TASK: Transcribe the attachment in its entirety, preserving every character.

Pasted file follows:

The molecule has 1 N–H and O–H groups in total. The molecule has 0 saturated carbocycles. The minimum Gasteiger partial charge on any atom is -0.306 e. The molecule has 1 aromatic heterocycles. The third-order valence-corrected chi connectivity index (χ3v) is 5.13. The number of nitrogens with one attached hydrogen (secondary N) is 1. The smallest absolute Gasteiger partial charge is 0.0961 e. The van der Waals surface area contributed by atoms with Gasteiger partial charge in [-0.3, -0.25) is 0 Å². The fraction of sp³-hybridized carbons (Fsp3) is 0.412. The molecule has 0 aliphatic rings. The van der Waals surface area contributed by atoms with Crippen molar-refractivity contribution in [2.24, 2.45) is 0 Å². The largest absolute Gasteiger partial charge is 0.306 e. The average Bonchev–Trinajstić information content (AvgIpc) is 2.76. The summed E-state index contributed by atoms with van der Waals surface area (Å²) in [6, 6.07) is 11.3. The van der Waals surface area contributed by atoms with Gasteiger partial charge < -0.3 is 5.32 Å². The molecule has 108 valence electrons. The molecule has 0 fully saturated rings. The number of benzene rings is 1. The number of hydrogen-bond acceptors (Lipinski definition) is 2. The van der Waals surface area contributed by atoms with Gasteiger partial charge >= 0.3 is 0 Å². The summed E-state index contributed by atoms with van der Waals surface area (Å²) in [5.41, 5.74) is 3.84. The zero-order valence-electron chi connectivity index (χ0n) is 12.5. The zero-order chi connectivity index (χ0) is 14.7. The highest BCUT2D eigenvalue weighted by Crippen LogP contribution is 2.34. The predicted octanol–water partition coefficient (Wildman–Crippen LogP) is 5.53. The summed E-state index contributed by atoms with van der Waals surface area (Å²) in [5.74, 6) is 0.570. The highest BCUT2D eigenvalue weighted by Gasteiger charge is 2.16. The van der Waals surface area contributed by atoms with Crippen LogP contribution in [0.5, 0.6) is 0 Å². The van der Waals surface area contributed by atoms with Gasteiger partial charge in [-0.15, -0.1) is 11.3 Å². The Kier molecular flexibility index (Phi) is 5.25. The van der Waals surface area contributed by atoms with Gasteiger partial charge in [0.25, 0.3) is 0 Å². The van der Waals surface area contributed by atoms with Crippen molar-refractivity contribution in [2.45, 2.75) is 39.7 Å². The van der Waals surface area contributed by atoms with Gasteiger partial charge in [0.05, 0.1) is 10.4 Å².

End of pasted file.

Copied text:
The molecule has 1 N–H and O–H groups in total. The molecule has 0 saturated carbocycles. The minimum Gasteiger partial charge on any atom is -0.306 e. The molecule has 1 aromatic heterocycles. The third-order valence-corrected chi connectivity index (χ3v) is 5.13. The number of nitrogens with one attached hydrogen (secondary N) is 1. The smallest absolute Gasteiger partial charge is 0.0961 e. The van der Waals surface area contributed by atoms with Gasteiger partial charge in [-0.3, -0.25) is 0 Å². The fraction of sp³-hybridized carbons (Fsp3) is 0.412. The molecule has 0 aliphatic rings. The van der Waals surface area contributed by atoms with Crippen molar-refractivity contribution in [2.24, 2.45) is 0 Å². The largest absolute Gasteiger partial charge is 0.306 e. The average Bonchev–Trinajstić information content (AvgIpc) is 2.76. The summed E-state index contributed by atoms with van der Waals surface area (Å²) in [6, 6.07) is 11.3. The van der Waals surface area contributed by atoms with Gasteiger partial charge < -0.3 is 5.32 Å². The molecule has 108 valence electrons. The molecule has 0 fully saturated rings. The number of benzene rings is 1. The number of hydrogen-bond acceptors (Lipinski definition) is 2. The van der Waals surface area contributed by atoms with Gasteiger partial charge >= 0.3 is 0 Å². The summed E-state index contributed by atoms with van der Waals surface area (Å²) in [5.41, 5.74) is 3.84. The zero-order valence-electron chi connectivity index (χ0n) is 12.5. The zero-order chi connectivity index (χ0) is 14.7. The highest BCUT2D eigenvalue weighted by Crippen LogP contribution is 2.34. The predicted octanol–water partition coefficient (Wildman–Crippen LogP) is 5.53. The summed E-state index contributed by atoms with van der Waals surface area (Å²) in [5.74, 6) is 0.570. The highest BCUT2D eigenvalue weighted by Gasteiger charge is 2.16. The van der Waals surface area contributed by atoms with Crippen LogP contribution in [0.5, 0.6) is 0 Å². The van der Waals surface area contributed by atoms with Gasteiger partial charge in [-0.15, -0.1) is 11.3 Å². The Kier molecular flexibility index (Phi) is 5.25. The van der Waals surface area contributed by atoms with Gasteiger partial charge in [0.25, 0.3) is 0 Å². The van der Waals surface area contributed by atoms with Crippen molar-refractivity contribution in [2.45, 2.75) is 39.7 Å². The van der Waals surface area contributed by atoms with Gasteiger partial charge in [0.05, 0.1) is 10.4 Å².